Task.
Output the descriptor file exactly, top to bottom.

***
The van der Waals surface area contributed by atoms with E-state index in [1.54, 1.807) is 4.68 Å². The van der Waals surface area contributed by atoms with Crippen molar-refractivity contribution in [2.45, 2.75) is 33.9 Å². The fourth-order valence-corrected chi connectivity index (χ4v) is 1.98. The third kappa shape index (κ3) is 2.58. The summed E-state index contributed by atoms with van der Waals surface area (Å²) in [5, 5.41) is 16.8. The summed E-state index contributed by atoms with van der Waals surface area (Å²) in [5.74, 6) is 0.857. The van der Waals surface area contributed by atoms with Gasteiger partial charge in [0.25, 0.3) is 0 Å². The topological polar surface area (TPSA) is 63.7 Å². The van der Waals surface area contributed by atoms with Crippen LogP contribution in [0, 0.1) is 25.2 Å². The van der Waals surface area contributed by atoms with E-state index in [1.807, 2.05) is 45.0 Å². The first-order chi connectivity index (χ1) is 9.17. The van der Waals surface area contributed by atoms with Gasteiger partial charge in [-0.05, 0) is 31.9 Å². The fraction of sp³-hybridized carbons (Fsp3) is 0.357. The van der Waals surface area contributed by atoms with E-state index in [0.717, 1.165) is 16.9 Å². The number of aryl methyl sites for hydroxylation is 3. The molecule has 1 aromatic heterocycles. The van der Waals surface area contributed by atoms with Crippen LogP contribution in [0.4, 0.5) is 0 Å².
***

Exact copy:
The van der Waals surface area contributed by atoms with E-state index in [1.54, 1.807) is 4.68 Å². The van der Waals surface area contributed by atoms with Crippen molar-refractivity contribution in [2.45, 2.75) is 33.9 Å². The fourth-order valence-corrected chi connectivity index (χ4v) is 1.98. The third kappa shape index (κ3) is 2.58. The summed E-state index contributed by atoms with van der Waals surface area (Å²) in [5, 5.41) is 16.8. The summed E-state index contributed by atoms with van der Waals surface area (Å²) in [5.74, 6) is 0.857. The van der Waals surface area contributed by atoms with Gasteiger partial charge in [0.25, 0.3) is 0 Å². The topological polar surface area (TPSA) is 63.7 Å². The van der Waals surface area contributed by atoms with Crippen LogP contribution in [0, 0.1) is 25.2 Å². The van der Waals surface area contributed by atoms with E-state index in [1.807, 2.05) is 45.0 Å². The first-order chi connectivity index (χ1) is 9.17. The van der Waals surface area contributed by atoms with Gasteiger partial charge in [-0.05, 0) is 31.9 Å². The fraction of sp³-hybridized carbons (Fsp3) is 0.357. The van der Waals surface area contributed by atoms with E-state index in [0.717, 1.165) is 16.9 Å². The number of aryl methyl sites for hydroxylation is 3. The molecule has 1 aromatic heterocycles. The van der Waals surface area contributed by atoms with Crippen LogP contribution in [0.4, 0.5) is 0 Å².